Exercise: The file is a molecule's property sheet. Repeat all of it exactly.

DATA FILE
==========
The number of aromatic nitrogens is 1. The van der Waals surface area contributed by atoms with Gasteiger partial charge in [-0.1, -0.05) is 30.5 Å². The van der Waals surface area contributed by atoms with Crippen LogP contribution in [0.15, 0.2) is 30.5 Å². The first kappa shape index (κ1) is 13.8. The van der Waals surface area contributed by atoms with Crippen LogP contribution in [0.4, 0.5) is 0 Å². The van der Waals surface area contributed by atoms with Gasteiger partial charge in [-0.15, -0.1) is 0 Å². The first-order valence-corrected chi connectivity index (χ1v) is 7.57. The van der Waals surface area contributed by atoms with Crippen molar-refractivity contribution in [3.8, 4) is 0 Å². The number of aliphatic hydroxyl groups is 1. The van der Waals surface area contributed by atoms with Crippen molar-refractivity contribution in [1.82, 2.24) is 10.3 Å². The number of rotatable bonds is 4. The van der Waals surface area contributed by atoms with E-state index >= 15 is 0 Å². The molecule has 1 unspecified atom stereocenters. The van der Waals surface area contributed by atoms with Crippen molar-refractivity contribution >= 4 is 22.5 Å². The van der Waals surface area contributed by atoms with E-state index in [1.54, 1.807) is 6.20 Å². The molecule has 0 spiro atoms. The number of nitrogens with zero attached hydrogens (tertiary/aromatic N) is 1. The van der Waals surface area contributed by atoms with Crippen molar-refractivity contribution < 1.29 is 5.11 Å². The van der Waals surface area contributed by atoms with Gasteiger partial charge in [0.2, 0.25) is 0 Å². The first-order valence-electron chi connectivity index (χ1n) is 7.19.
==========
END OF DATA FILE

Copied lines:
The number of aromatic nitrogens is 1. The van der Waals surface area contributed by atoms with Gasteiger partial charge in [-0.1, -0.05) is 30.5 Å². The van der Waals surface area contributed by atoms with Crippen LogP contribution in [0.15, 0.2) is 30.5 Å². The first kappa shape index (κ1) is 13.8. The van der Waals surface area contributed by atoms with Crippen LogP contribution in [0.4, 0.5) is 0 Å². The van der Waals surface area contributed by atoms with Gasteiger partial charge in [-0.15, -0.1) is 0 Å². The first-order valence-corrected chi connectivity index (χ1v) is 7.57. The van der Waals surface area contributed by atoms with Crippen molar-refractivity contribution in [3.8, 4) is 0 Å². The number of aliphatic hydroxyl groups is 1. The van der Waals surface area contributed by atoms with Crippen molar-refractivity contribution in [1.82, 2.24) is 10.3 Å². The number of rotatable bonds is 4. The van der Waals surface area contributed by atoms with E-state index >= 15 is 0 Å². The molecule has 1 unspecified atom stereocenters. The van der Waals surface area contributed by atoms with Crippen molar-refractivity contribution >= 4 is 22.5 Å². The van der Waals surface area contributed by atoms with E-state index in [1.54, 1.807) is 6.20 Å². The molecule has 0 spiro atoms. The number of nitrogens with zero attached hydrogens (tertiary/aromatic N) is 1. The van der Waals surface area contributed by atoms with Crippen molar-refractivity contribution < 1.29 is 5.11 Å². The van der Waals surface area contributed by atoms with Gasteiger partial charge in [0.2, 0.25) is 0 Å². The first-order valence-electron chi connectivity index (χ1n) is 7.19.